r in catch/release style. By the 5th day, I became aware of presence very profoundly. My brain, mind and breath were interconnected at a deeper level of consciousness and I slipped into a deep state of dynamic relaxation. I could stop my mind chatter for long periods of time. From that point on, I kept meeting people who would help me pick myself up by the bootstraps. I met people in Seattle area who were world known in their fields — Sondra Ray (rebirthing), Peter Geiler (dance therapist), Lou Tice (Self Talk Expert), and Aadil Palkhivala (Purna Yoga master). Not any engineers there!
Q: What unique and creative strategies if any did you use when you were first getting started?
I drew upon inner strength and courage that I used in an international modelling career in Paris, and competitions as a hunter/jumper/ equestrian during my childhood in Virginia horse country. Bravery is only necessary when really scared, and that was me! Don’t let the fear stop you I kept saying to myself. Don’t give into failing out of fear. Believe and move — ACT! Don’t settle for a job that is unfulfilling. I left my day job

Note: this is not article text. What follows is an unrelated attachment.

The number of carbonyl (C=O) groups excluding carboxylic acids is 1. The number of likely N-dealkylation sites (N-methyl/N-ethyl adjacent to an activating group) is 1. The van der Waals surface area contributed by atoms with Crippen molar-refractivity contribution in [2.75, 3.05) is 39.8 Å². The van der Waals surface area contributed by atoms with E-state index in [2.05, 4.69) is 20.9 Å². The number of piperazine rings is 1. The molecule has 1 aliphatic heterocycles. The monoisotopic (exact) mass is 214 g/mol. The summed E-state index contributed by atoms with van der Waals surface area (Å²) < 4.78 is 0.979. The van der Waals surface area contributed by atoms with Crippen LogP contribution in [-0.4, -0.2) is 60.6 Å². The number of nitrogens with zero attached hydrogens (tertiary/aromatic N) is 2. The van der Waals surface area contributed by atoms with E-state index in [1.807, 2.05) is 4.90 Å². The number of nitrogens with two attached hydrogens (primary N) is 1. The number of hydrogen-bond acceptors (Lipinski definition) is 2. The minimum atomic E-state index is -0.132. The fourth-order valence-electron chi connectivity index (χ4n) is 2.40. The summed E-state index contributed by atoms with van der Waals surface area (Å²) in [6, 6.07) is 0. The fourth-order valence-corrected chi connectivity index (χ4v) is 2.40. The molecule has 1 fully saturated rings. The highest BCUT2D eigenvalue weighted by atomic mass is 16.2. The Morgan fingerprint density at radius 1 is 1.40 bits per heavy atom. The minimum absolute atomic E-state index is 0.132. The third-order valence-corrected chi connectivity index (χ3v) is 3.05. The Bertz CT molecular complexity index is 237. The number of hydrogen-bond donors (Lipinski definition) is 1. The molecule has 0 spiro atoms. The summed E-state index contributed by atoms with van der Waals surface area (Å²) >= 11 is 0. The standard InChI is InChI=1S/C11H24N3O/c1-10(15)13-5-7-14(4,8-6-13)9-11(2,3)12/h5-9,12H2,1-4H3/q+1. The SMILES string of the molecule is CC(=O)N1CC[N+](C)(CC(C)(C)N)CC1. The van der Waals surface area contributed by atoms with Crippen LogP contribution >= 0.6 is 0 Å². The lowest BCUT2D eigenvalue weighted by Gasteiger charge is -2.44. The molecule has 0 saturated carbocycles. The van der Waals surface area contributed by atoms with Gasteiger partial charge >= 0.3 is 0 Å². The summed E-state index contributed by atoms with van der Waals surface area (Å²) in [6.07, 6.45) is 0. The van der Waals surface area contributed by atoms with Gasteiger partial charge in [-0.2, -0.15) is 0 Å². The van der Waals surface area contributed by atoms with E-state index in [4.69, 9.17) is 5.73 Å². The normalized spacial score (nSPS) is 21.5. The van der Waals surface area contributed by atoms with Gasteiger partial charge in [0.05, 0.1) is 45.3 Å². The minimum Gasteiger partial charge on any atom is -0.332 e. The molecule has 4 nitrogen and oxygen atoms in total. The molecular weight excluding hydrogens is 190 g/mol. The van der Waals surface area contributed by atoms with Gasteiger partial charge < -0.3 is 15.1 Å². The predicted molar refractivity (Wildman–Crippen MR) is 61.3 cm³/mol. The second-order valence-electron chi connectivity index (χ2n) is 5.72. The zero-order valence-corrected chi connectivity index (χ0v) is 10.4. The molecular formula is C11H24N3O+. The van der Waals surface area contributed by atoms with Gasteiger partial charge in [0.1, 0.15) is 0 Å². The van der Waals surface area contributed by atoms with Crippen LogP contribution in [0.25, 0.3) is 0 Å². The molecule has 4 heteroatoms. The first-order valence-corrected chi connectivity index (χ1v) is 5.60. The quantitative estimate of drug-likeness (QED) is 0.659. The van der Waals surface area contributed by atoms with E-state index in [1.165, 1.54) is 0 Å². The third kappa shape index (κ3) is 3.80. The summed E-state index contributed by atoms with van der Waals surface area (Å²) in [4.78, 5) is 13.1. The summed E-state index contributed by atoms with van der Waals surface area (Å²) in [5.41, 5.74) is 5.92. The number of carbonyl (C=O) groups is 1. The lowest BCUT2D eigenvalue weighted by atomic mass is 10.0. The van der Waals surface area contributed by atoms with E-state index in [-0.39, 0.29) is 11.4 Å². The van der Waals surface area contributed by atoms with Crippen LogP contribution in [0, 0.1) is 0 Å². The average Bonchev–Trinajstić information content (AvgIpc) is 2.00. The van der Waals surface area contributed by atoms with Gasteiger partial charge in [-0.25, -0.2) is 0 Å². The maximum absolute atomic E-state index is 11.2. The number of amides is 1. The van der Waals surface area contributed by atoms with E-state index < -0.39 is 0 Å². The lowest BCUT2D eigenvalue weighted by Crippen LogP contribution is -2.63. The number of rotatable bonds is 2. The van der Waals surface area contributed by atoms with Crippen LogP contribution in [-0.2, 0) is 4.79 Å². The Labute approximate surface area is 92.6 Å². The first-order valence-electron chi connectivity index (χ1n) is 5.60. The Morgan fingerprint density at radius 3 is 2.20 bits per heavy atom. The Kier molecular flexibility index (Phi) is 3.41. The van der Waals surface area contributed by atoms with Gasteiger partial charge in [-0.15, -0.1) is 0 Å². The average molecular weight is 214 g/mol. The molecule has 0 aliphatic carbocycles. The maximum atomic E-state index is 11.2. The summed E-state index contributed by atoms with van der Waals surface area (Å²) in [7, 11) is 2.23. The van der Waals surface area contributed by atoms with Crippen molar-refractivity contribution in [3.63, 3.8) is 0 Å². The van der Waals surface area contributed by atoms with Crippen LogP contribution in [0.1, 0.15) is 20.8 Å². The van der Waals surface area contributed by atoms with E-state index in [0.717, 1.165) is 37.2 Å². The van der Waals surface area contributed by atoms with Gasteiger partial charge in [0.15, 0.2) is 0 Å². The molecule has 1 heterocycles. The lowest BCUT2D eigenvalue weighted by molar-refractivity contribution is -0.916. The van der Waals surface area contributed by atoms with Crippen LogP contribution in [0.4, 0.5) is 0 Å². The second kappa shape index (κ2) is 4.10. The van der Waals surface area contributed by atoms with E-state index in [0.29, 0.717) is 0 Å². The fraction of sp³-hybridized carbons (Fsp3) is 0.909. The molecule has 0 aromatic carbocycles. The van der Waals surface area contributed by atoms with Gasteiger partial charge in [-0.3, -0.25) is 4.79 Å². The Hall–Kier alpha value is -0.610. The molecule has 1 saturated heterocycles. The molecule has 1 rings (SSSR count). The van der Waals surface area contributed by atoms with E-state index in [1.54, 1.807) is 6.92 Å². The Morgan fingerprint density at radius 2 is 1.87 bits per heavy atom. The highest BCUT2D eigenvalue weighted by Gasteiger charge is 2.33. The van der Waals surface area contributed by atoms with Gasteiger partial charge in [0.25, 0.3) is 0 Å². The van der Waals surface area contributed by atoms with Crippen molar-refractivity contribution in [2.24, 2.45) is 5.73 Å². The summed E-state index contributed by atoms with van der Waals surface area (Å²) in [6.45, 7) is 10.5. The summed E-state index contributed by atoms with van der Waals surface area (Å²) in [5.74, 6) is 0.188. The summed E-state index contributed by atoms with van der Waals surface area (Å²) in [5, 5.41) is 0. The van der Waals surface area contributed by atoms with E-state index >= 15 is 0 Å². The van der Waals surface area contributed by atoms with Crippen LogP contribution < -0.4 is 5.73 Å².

(image consulting at Nordstrom) to write my book; The Power of Personal Presence; — no longer in print. The publication served as an expensive business card that got me out talking with groups — and that’s how my clients and I found each other. After a while, it was evident that people of my tribe were leaders under high pressure careers, usually in the C-suite and managers under a lot of stress in their company culture. Funny to find out too they were mostly engineers (or the spouses married to them!)
Q: As a professional, what is your main specialty in your work? After working with people like this for so many year, I think about 10% of engineers have trouble stopping their thinking. They struggle to o
ver think even at night. If they do fall asleep easily in the evening, they wake up and can’t get back to sleep easily. Sometimes they admit they just start planning, worrying, or wondering. The mind of an engineer is very curious for the most part. They, like everyone, can get stuck in repetitive loops that make sense only to the inner critic, who during the day is completely engaged in complex problem solving. So, when clients rapidly learn a new skill I call non-thinking — they begin to be able to tell their brains stop please, and it will obey. It will even agree with meeting your need and say “Yes, I am tired and am ready for a good long sleep without interruption”. I tell clients it’s because they are waking up to think about ‘their unique infinite question’. My specialty that defines my work is helping the individual solve and resolve the infinite questions that haunt them unconsciously. Even the most successful people have them. They are actually a secret inner weapon and tool for the individual, but it’s hidden to some degree to each person.